Two tracks from the scrapped album were salvaged and released as singles to maintain Whitley’s presence on the radio while he and Fundis were working on the new album. “Would These Arms Be In Your Way”, which featured harmony vocals by Vern Gosdin (one of the song’s co-writers) and Emmylou Harris peaked at #36 on the Billboard country singles chart in 1987. It was followed by “Some Old Side Road” which reached #16. Both of these tracks were eventually included on the new album, though “Would These Arms Be In Your Way” appeared only on the CD version.

The album opens with the mid-tempo “Flying Colors”, which is a decent song, but not quite up to the standards of the rest of the album. The second track “It’s All Coming Back To Me Now”  is one of my favorites.  Co-written by Keith with Curly Putman and Don Cook, it’s one of the few instances in which Keith recorded a song he’d written himself. In this interview with TNN’s Shelly Mangrum, he mentioned that it was being considered for release as a single, but that never happened.

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Spotlight Artist: Keith Whitley (July 1, 1955 – May 9, 1989)

keithwhitleyLast month we spotlighted the Class of ’89, noting the many creative and commercial triumphs that occurred during that landmark year for country music. The same year brought one of country music’s great tragedies — the untimely death of Keith Whitley from alcohol poisoning. May 9th marks the 20th anniversary of that sad day. This month My Kind of Country will spotlight Keith Whitley and look back at the great musical legacy he left behind.

Jesse Keith Whitley was born in Sandy Hook, Kentucky, on July 1, 1955. Many sources cite 1954 as the year of his birth, but 1955 is what is engraved on his headstone. When young Keith was a teenager, he entered a talent contest with his brother Dwight. Also entered in the contest was another teenage prodigy by the name of Ricky Skaggs. The two became lifelong friends. Together, they became the opening act for the bluegrass band The Clinch Mountain Boys. Whitley went on to play and sing for the bluegrass band J.D. Crowe and the New South. The group released an album in 1982 called Somewhere Between, featuring Whitley on lead vocals. The album eventually led to a solo deal for Whitley with RCA Records.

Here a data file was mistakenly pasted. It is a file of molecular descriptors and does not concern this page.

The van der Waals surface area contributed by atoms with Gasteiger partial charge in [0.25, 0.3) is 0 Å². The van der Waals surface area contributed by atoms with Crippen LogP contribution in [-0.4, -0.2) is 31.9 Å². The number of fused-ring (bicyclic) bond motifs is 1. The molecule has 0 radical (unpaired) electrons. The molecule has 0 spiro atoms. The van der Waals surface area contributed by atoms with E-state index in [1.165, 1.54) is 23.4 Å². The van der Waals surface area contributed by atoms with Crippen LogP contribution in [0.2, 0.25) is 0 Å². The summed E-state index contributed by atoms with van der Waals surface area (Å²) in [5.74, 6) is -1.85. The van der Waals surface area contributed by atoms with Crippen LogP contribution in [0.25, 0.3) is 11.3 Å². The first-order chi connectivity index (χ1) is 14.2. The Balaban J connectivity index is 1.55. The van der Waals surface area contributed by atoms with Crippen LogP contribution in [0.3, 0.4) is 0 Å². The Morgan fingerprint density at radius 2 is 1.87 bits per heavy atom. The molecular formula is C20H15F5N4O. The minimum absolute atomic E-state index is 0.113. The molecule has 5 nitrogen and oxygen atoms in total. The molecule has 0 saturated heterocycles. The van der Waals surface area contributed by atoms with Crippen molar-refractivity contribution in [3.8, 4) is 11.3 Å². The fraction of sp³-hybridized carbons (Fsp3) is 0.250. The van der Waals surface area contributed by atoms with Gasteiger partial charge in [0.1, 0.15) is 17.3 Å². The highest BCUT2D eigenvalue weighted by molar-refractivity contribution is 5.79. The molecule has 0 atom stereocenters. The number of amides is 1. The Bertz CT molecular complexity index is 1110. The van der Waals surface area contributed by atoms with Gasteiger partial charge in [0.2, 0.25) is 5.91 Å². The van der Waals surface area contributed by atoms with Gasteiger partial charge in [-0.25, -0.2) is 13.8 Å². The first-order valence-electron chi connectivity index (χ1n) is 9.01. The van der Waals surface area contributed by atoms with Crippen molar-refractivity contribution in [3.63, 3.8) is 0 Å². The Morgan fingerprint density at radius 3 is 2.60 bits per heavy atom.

Whitley’s RCA debut was the mini-LP A Hard Act To Follow, which was released in 1984. The mini-LP didn’t make much of an impact on the charts. The lead single “Turn Me To Love” peaked at #59 on the Billboard country singles chart. It’s worth noting that the harmony vocals on this recording were provided by an unknown and unsigned singer by the name of Patty Loveless. Despite his very traditional voice, heavily influenced by Carter Stanley and Lefty Frizzell, RCA was pushing Whitley in a more country-pop direction, which was evident on his next project.

A Hard Act to Follow was followed up in 1985 by the album L.A. to Miami. Featuring a more contemporary sound, the album provided Keith with his first top 20 single, “Miami, My Amy”, followed by three top 10 hits: “Ten Feet Away”, “Homecoming ’63”, and “Hard Livin’.” The pop influences were still dominant, although the album also contained two more traditional songs: “On the Other Hand” and “Nobody In His Right Mind Would’ve Left Her”, which went on to become huge hits for Randy Travis and George Strait, respectively.

During this time, Whitley met and married Grand Ole Opry star Lorrie Morgan. Their son, Jesse Keith Whitley, Jr. was born in June 1987. Whitley was also working on a new album for RCA. The project was near completion, but he was unsatisfied with the way it was turning out. He approached label head Joe Galante, and asked for and received permission to shelve the project and start over again. He was also granted the right to have a bigger say in the production of his records.

Whitley teamed up with a new producer, Garth Fundis, and began working on a new album. The result was Don’t Close Your Eyes, his most traditional album yet for RCA. The title track not only went to #1, it was Billboard’s #1 country record of the year in 1988. The album also produced two more #1 hits for Whitley, and was certified gold.